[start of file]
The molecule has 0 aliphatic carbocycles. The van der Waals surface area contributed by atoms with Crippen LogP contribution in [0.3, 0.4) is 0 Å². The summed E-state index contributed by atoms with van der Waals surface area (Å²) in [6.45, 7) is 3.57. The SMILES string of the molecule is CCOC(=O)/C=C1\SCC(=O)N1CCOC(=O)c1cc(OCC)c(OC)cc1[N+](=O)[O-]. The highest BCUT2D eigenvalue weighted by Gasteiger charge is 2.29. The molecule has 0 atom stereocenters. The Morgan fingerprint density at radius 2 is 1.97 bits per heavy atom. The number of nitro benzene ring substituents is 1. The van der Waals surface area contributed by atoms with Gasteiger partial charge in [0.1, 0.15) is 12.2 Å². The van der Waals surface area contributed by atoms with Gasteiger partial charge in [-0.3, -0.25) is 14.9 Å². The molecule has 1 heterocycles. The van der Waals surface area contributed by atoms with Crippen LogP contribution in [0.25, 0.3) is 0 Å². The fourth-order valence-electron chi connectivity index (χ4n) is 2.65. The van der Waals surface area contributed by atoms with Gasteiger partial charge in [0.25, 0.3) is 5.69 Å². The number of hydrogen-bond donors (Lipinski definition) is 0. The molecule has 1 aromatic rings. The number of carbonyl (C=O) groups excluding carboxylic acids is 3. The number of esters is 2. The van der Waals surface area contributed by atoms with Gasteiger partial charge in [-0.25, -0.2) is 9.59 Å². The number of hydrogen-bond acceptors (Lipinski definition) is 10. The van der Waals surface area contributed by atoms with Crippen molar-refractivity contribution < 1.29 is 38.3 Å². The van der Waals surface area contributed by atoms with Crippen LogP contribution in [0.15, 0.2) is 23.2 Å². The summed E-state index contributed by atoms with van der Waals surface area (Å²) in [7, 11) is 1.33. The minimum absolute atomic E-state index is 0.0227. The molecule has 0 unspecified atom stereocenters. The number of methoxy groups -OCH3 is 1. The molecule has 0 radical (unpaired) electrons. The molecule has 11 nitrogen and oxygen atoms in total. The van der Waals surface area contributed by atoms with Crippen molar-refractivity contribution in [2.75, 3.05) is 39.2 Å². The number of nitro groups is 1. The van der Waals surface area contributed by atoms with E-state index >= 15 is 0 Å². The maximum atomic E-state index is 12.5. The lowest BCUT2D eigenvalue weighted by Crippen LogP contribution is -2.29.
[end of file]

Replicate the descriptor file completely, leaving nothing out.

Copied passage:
The molecule has 0 aliphatic carbocycles. The van der Waals surface area contributed by atoms with Crippen LogP contribution in [0.3, 0.4) is 0 Å². The summed E-state index contributed by atoms with van der Waals surface area (Å²) in [6.45, 7) is 3.57. The SMILES string of the molecule is CCOC(=O)/C=C1\SCC(=O)N1CCOC(=O)c1cc(OCC)c(OC)cc1[N+](=O)[O-]. The highest BCUT2D eigenvalue weighted by Gasteiger charge is 2.29. The molecule has 0 atom stereocenters. The Morgan fingerprint density at radius 2 is 1.97 bits per heavy atom. The number of nitro benzene ring substituents is 1. The van der Waals surface area contributed by atoms with Gasteiger partial charge in [0.1, 0.15) is 12.2 Å². The van der Waals surface area contributed by atoms with Gasteiger partial charge in [-0.3, -0.25) is 14.9 Å². The molecule has 1 heterocycles. The van der Waals surface area contributed by atoms with Crippen LogP contribution in [0.25, 0.3) is 0 Å². The fourth-order valence-electron chi connectivity index (χ4n) is 2.65. The van der Waals surface area contributed by atoms with Gasteiger partial charge in [0.25, 0.3) is 5.69 Å². The number of hydrogen-bond donors (Lipinski definition) is 0. The molecule has 1 aromatic rings. The number of carbonyl (C=O) groups excluding carboxylic acids is 3. The number of esters is 2. The van der Waals surface area contributed by atoms with Gasteiger partial charge in [-0.25, -0.2) is 9.59 Å². The number of hydrogen-bond acceptors (Lipinski definition) is 10. The van der Waals surface area contributed by atoms with Crippen molar-refractivity contribution < 1.29 is 38.3 Å². The van der Waals surface area contributed by atoms with Crippen LogP contribution in [0.15, 0.2) is 23.2 Å². The summed E-state index contributed by atoms with van der Waals surface area (Å²) in [7, 11) is 1.33. The minimum absolute atomic E-state index is 0.0227. The molecule has 0 unspecified atom stereocenters. The number of methoxy groups -OCH3 is 1. The molecule has 0 radical (unpaired) electrons. The molecule has 11 nitrogen and oxygen atoms in total. The van der Waals surface area contributed by atoms with Crippen molar-refractivity contribution in [2.75, 3.05) is 39.2 Å². The number of nitro groups is 1. The van der Waals surface area contributed by atoms with E-state index >= 15 is 0 Å². The maximum atomic E-state index is 12.5. The lowest BCUT2D eigenvalue weighted by Crippen LogP contribution is -2.29.